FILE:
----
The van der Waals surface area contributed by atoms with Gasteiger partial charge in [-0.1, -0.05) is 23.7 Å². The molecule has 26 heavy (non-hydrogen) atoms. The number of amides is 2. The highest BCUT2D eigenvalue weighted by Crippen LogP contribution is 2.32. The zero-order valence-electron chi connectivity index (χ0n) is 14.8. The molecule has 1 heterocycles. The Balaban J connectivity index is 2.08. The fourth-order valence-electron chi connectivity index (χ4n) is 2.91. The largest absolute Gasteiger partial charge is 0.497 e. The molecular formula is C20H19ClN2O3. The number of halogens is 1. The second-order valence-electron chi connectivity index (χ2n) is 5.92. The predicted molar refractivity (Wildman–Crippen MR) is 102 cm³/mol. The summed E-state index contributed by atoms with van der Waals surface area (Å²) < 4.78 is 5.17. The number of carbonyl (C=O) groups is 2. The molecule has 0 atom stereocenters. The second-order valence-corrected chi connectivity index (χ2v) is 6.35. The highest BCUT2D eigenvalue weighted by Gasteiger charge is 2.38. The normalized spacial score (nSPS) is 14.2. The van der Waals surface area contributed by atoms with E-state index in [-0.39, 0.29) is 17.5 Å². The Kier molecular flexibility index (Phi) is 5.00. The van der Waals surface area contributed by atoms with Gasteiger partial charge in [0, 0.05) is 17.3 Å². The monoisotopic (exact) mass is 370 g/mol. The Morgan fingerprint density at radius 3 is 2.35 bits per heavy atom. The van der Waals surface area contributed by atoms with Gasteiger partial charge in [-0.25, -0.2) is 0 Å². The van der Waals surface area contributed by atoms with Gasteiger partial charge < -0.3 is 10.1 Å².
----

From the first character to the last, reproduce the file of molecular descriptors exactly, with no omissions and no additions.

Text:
The van der Waals surface area contributed by atoms with Gasteiger partial charge in [-0.1, -0.05) is 23.7 Å². The molecule has 26 heavy (non-hydrogen) atoms. The number of amides is 2. The highest BCUT2D eigenvalue weighted by Crippen LogP contribution is 2.32. The zero-order valence-electron chi connectivity index (χ0n) is 14.8. The molecule has 1 heterocycles. The Balaban J connectivity index is 2.08. The fourth-order valence-electron chi connectivity index (χ4n) is 2.91. The largest absolute Gasteiger partial charge is 0.497 e. The molecular formula is C20H19ClN2O3. The number of halogens is 1. The second-order valence-electron chi connectivity index (χ2n) is 5.92. The predicted molar refractivity (Wildman–Crippen MR) is 102 cm³/mol. The summed E-state index contributed by atoms with van der Waals surface area (Å²) < 4.78 is 5.17. The number of carbonyl (C=O) groups is 2. The molecule has 0 atom stereocenters. The second-order valence-corrected chi connectivity index (χ2v) is 6.35. The highest BCUT2D eigenvalue weighted by Gasteiger charge is 2.38. The normalized spacial score (nSPS) is 14.2. The van der Waals surface area contributed by atoms with E-state index in [-0.39, 0.29) is 17.5 Å². The Kier molecular flexibility index (Phi) is 5.00. The van der Waals surface area contributed by atoms with Gasteiger partial charge in [0, 0.05) is 17.3 Å². The monoisotopic (exact) mass is 370 g/mol. The Morgan fingerprint density at radius 3 is 2.35 bits per heavy atom. The van der Waals surface area contributed by atoms with Gasteiger partial charge in [-0.25, -0.2) is 0 Å². The van der Waals surface area contributed by atoms with Gasteiger partial charge < -0.3 is 10.1 Å².